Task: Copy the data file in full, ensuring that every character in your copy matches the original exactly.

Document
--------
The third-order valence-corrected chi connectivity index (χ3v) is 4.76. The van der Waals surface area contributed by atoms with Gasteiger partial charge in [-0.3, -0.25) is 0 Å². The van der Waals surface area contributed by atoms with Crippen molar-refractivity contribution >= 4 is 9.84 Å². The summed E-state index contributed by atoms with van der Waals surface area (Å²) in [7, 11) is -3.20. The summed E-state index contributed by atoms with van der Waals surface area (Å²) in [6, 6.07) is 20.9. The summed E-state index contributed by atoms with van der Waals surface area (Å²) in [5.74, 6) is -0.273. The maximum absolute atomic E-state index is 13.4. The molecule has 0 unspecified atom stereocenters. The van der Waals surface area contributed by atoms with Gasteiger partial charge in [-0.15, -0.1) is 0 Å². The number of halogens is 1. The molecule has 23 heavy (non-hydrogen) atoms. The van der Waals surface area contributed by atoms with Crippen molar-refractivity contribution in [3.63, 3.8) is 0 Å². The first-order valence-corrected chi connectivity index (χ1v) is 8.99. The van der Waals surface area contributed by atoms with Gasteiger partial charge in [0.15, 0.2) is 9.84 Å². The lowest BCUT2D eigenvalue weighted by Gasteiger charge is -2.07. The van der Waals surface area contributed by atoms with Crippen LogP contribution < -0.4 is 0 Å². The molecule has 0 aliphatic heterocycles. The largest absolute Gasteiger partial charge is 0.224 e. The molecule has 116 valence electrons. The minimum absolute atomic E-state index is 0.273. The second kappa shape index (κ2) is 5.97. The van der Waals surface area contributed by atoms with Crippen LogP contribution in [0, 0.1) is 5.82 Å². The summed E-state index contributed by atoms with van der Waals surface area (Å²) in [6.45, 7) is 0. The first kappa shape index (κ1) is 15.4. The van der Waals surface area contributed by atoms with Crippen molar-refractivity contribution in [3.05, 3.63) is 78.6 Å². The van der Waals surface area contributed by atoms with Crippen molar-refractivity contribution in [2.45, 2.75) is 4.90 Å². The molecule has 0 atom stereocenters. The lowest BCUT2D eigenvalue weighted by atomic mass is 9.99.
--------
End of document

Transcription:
The third-order valence-corrected chi connectivity index (χ3v) is 4.76. The van der Waals surface area contributed by atoms with Gasteiger partial charge in [-0.3, -0.25) is 0 Å². The van der Waals surface area contributed by atoms with Crippen molar-refractivity contribution >= 4 is 9.84 Å². The summed E-state index contributed by atoms with van der Waals surface area (Å²) in [7, 11) is -3.20. The summed E-state index contributed by atoms with van der Waals surface area (Å²) in [6, 6.07) is 20.9. The summed E-state index contributed by atoms with van der Waals surface area (Å²) in [5.74, 6) is -0.273. The maximum absolute atomic E-state index is 13.4. The molecule has 0 unspecified atom stereocenters. The van der Waals surface area contributed by atoms with Gasteiger partial charge in [-0.15, -0.1) is 0 Å². The number of halogens is 1. The molecule has 23 heavy (non-hydrogen) atoms. The van der Waals surface area contributed by atoms with Crippen molar-refractivity contribution in [3.63, 3.8) is 0 Å². The first-order valence-corrected chi connectivity index (χ1v) is 8.99. The van der Waals surface area contributed by atoms with Gasteiger partial charge in [0.15, 0.2) is 9.84 Å². The lowest BCUT2D eigenvalue weighted by Gasteiger charge is -2.07. The van der Waals surface area contributed by atoms with Crippen LogP contribution < -0.4 is 0 Å². The molecule has 0 aliphatic heterocycles. The largest absolute Gasteiger partial charge is 0.224 e. The molecule has 116 valence electrons. The minimum absolute atomic E-state index is 0.273. The second kappa shape index (κ2) is 5.97. The van der Waals surface area contributed by atoms with Crippen LogP contribution in [0, 0.1) is 5.82 Å². The summed E-state index contributed by atoms with van der Waals surface area (Å²) in [6.45, 7) is 0. The first kappa shape index (κ1) is 15.4. The van der Waals surface area contributed by atoms with Crippen molar-refractivity contribution in [3.05, 3.63) is 78.6 Å². The van der Waals surface area contributed by atoms with Crippen molar-refractivity contribution in [2.45, 2.75) is 4.90 Å². The molecule has 0 atom stereocenters. The lowest BCUT2D eigenvalue weighted by atomic mass is 9.99.